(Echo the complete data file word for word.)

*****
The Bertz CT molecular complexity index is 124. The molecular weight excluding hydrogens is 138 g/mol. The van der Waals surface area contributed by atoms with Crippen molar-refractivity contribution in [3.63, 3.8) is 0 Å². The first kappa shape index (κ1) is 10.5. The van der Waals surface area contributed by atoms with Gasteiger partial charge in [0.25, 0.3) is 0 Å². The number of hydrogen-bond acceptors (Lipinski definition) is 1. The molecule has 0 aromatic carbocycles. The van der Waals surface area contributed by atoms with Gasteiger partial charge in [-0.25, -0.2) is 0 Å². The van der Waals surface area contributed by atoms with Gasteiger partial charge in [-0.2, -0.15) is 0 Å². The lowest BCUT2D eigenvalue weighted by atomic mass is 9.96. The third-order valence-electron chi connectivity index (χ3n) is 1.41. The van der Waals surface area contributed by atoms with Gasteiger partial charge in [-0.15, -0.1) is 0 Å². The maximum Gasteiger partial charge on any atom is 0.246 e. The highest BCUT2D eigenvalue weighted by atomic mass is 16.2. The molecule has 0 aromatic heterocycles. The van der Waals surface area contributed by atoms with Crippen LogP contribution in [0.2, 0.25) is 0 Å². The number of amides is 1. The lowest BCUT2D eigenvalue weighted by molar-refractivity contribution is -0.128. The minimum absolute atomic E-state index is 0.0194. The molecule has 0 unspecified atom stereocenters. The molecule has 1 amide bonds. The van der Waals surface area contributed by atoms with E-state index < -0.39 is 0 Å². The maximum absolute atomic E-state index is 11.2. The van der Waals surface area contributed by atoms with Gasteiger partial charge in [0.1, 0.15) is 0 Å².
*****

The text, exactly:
The Bertz CT molecular complexity index is 124. The molecular weight excluding hydrogens is 138 g/mol. The van der Waals surface area contributed by atoms with Crippen molar-refractivity contribution in [3.63, 3.8) is 0 Å². The first kappa shape index (κ1) is 10.5. The van der Waals surface area contributed by atoms with Gasteiger partial charge in [0.25, 0.3) is 0 Å². The number of hydrogen-bond acceptors (Lipinski definition) is 1. The molecule has 0 aromatic carbocycles. The van der Waals surface area contributed by atoms with Gasteiger partial charge in [-0.25, -0.2) is 0 Å². The van der Waals surface area contributed by atoms with Gasteiger partial charge in [-0.2, -0.15) is 0 Å². The lowest BCUT2D eigenvalue weighted by atomic mass is 9.96. The third-order valence-electron chi connectivity index (χ3n) is 1.41. The van der Waals surface area contributed by atoms with Gasteiger partial charge in [-0.15, -0.1) is 0 Å². The maximum Gasteiger partial charge on any atom is 0.246 e. The highest BCUT2D eigenvalue weighted by atomic mass is 16.2. The molecule has 0 aromatic heterocycles. The van der Waals surface area contributed by atoms with Crippen LogP contribution in [0.2, 0.25) is 0 Å². The number of amides is 1. The lowest BCUT2D eigenvalue weighted by molar-refractivity contribution is -0.128. The minimum absolute atomic E-state index is 0.0194. The molecule has 0 unspecified atom stereocenters. The molecule has 1 amide bonds. The van der Waals surface area contributed by atoms with E-state index < -0.39 is 0 Å². The maximum absolute atomic E-state index is 11.2. The van der Waals surface area contributed by atoms with Gasteiger partial charge in [0.1, 0.15) is 0 Å².